In the past, family members came together every evening, needlework in hand, to read and discuss a few chapters of a book. They occupied themselves with a novel by Paalzow* or Bulwer for eight to 14 days. Even today, we see the after-effects of this, since a very large percentage of the novels that appeared 40 years ago are still being passed around today from one lending-library patron to the next; no lending institute can manage without these works.
A novel absorbed in such a way remains in the consciousness of readers, is passed on from parents to children over generations, to this very day. And isn’t it true that new editions of these novels are still being published in our day? Why then were lending libraries unable to prevent this?
Literary production in those days allowed the reader the leisure of calm enjoyment. If those very same novels that have held their own over 40 years were published today for the first time, they would soon be forgotten or achieve no prominence at all.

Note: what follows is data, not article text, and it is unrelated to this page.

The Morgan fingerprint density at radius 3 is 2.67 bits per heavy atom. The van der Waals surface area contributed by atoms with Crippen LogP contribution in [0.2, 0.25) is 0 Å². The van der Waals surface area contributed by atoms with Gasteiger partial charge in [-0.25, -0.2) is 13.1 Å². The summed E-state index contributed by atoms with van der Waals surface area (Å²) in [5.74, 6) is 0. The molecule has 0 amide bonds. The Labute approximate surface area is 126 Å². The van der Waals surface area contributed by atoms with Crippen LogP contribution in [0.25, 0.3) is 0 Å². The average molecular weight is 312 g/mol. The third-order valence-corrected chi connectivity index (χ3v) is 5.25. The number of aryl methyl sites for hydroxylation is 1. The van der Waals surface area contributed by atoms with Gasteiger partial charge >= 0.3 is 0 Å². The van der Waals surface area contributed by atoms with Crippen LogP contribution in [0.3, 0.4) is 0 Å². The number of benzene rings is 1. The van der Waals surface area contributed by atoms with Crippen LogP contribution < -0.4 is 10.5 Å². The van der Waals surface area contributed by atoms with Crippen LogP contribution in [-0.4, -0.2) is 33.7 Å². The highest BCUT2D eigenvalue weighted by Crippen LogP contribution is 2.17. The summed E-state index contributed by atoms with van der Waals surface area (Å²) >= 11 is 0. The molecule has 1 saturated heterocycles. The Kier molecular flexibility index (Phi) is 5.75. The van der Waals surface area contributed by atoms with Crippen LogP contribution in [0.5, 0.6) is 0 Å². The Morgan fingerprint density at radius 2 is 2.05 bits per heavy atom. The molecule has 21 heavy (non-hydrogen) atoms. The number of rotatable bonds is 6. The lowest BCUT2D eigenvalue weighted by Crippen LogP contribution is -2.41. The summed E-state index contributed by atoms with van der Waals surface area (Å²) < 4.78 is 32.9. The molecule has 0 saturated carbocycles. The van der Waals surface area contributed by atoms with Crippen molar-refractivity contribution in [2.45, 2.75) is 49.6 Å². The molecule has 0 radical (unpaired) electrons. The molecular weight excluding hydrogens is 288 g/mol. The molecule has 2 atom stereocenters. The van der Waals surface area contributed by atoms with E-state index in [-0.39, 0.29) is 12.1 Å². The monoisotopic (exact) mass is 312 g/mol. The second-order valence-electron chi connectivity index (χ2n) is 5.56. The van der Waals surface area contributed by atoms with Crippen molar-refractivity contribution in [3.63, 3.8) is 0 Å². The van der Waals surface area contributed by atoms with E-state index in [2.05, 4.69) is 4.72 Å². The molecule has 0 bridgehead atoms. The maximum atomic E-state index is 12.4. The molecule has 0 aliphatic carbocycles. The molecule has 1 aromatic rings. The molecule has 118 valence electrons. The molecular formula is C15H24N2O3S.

Lending libraries that are up-to-date or, to put it better, that meet the demands of their readers, carry those old, established novels, a selection of the best works of recent decades, and the new books of the season, the majority of which can no longer be found in the next catalogue that appears. This also explains the aversion of some authors who search the catalogues in vain, looking for their names. So far, we have hardly found any writers of significance on the opposing side. Important writers know from experience just how much lending libraries have done to spread their reputation among all strata of the population; they know that of the ten editions of their works, barely more than one has gone to lending libraries, and that this one has certainly helped bring about the other nine.
One can readily admit that the circulation of mediocre novels by lending libraries deters the reading public from buying them, but one can hardly reproach libraries for this. We at least prefer to think that [this circumstance is] greatly to their credit.
* Henriette Paalzow (1788–1847), a popular storyteller of the Vormärz [pre-1848] period (Godwie-Castle, 3 vols., 1836), whose writings were among the preferred reading of the Prussian court.